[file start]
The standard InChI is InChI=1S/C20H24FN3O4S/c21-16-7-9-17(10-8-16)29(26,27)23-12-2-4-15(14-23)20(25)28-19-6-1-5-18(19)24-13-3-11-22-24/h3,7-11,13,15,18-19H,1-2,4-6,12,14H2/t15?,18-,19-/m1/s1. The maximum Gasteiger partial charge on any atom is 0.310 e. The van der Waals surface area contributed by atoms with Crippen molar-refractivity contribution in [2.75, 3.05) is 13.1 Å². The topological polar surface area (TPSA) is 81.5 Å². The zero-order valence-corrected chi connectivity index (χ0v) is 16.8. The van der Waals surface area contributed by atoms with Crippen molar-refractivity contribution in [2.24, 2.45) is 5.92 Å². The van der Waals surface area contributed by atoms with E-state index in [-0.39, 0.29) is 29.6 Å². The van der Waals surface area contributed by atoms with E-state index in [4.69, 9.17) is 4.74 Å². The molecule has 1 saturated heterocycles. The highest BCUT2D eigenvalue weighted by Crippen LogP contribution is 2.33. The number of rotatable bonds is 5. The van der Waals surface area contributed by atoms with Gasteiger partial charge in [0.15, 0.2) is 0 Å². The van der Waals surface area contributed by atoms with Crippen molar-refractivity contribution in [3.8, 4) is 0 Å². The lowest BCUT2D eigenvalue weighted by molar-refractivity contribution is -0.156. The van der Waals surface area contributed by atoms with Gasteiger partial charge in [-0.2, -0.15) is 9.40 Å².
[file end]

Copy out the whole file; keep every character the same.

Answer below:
The standard InChI is InChI=1S/C20H24FN3O4S/c21-16-7-9-17(10-8-16)29(26,27)23-12-2-4-15(14-23)20(25)28-19-6-1-5-18(19)24-13-3-11-22-24/h3,7-11,13,15,18-19H,1-2,4-6,12,14H2/t15?,18-,19-/m1/s1. The maximum Gasteiger partial charge on any atom is 0.310 e. The van der Waals surface area contributed by atoms with Crippen molar-refractivity contribution in [2.75, 3.05) is 13.1 Å². The topological polar surface area (TPSA) is 81.5 Å². The zero-order valence-corrected chi connectivity index (χ0v) is 16.8. The van der Waals surface area contributed by atoms with Crippen molar-refractivity contribution in [2.24, 2.45) is 5.92 Å². The van der Waals surface area contributed by atoms with E-state index in [-0.39, 0.29) is 29.6 Å². The van der Waals surface area contributed by atoms with E-state index in [4.69, 9.17) is 4.74 Å². The molecule has 1 saturated heterocycles. The highest BCUT2D eigenvalue weighted by Crippen LogP contribution is 2.33. The number of rotatable bonds is 5. The van der Waals surface area contributed by atoms with Gasteiger partial charge in [0.15, 0.2) is 0 Å². The van der Waals surface area contributed by atoms with Crippen molar-refractivity contribution in [3.8, 4) is 0 Å². The lowest BCUT2D eigenvalue weighted by molar-refractivity contribution is -0.156. The van der Waals surface area contributed by atoms with Gasteiger partial charge in [-0.2, -0.15) is 9.40 Å².